- Monthly fasting/ fasting-mimicking diet: implementing a five-day caloric restriction each month
6. Diet Variation
Along with intermittent fasting, implementing diet variation principles helps ensure that the body adapts without hitting a plateau. Instead of restricting carbohydrates long term (a strict keto diet), including higher carb days every so often helps remind the body that there is no famine, so it can continue to be a fat-burning machine.
Diet variation can look a few different ways:
- Weekly variation: 1-2 high-carb days per week and one fasting day per week on an otherwise ketogenic diet
- Monthly variation: one week of high-carb refeed per month
- Seasonal variation: higher carb during the summers (where there is naturally more fruit available) and low carb winters
Finding a sustainable practice that works for you and your lifestyle is key. Keeping the body adapting and guessing will ultimately reduce the likelihood that it will ever plateau (adapt) to a stagnant routine.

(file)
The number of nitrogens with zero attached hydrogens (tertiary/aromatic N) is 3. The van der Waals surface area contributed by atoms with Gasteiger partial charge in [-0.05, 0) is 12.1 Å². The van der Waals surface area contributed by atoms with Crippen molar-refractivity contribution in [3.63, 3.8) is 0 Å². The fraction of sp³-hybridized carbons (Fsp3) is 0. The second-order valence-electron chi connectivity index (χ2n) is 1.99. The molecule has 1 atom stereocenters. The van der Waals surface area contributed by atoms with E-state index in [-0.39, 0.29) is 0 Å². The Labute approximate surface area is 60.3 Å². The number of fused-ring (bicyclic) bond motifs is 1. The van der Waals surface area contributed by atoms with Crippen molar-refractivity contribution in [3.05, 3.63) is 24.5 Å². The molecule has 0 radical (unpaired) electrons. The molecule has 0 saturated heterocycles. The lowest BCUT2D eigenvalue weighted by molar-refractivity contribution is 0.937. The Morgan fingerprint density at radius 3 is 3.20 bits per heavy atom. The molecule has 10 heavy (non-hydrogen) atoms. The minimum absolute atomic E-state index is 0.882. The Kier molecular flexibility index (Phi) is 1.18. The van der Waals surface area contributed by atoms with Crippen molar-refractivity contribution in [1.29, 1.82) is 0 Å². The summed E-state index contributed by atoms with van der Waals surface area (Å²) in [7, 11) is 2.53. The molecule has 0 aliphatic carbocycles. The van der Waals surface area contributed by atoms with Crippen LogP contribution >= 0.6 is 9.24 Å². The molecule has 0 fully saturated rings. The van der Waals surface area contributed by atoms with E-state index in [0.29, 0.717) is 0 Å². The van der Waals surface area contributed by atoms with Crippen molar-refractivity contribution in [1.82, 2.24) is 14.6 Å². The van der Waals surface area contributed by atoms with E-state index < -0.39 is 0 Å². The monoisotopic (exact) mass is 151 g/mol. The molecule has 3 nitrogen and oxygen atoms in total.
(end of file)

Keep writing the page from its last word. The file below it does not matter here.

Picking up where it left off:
Many products promote toxicity in the body, which can lead to a weight loss plateau. Toxins create inflammation in the body and disrupt the endocrine system. This can lead to leptin and insulin resistance.14
Leptin helps regulate hunger levels, so interfering with this signaling can lead to cravings and feelings of constant hunger, leading to overeating. Insulin plays a role in balancing blood sugar, managing inflammation, and promoting healthy weight.
Toxins also interfere with circadian rhythm, mitochondrial function, and liver function, all required to achieve a healthy weight.14-15